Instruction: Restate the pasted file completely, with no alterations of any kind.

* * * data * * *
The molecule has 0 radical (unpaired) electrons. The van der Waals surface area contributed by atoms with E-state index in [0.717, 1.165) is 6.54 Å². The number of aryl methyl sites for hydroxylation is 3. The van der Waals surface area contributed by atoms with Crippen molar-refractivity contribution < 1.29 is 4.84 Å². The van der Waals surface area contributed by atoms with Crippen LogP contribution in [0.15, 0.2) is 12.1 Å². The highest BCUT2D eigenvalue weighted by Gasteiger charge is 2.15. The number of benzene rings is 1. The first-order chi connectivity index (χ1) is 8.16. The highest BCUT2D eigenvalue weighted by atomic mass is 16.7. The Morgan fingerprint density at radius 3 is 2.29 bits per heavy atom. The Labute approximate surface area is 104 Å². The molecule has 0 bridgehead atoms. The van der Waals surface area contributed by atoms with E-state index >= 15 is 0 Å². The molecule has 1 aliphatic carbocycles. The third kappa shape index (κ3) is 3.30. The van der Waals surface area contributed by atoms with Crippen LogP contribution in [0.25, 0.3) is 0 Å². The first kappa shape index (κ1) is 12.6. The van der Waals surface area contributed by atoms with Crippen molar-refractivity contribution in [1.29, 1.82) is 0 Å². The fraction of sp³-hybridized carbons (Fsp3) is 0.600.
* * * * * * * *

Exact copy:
The molecule has 0 radical (unpaired) electrons. The van der Waals surface area contributed by atoms with E-state index in [0.717, 1.165) is 6.54 Å². The number of aryl methyl sites for hydroxylation is 3. The van der Waals surface area contributed by atoms with Crippen molar-refractivity contribution < 1.29 is 4.84 Å². The van der Waals surface area contributed by atoms with Crippen LogP contribution in [0.15, 0.2) is 12.1 Å². The highest BCUT2D eigenvalue weighted by Gasteiger charge is 2.15. The number of benzene rings is 1. The first-order chi connectivity index (χ1) is 8.16. The highest BCUT2D eigenvalue weighted by atomic mass is 16.7. The Morgan fingerprint density at radius 3 is 2.29 bits per heavy atom. The Labute approximate surface area is 104 Å². The molecule has 0 bridgehead atoms. The van der Waals surface area contributed by atoms with E-state index >= 15 is 0 Å². The molecule has 1 aliphatic carbocycles. The third kappa shape index (κ3) is 3.30. The van der Waals surface area contributed by atoms with Crippen LogP contribution in [0.25, 0.3) is 0 Å². The first kappa shape index (κ1) is 12.6. The van der Waals surface area contributed by atoms with Crippen molar-refractivity contribution in [1.29, 1.82) is 0 Å². The fraction of sp³-hybridized carbons (Fsp3) is 0.600.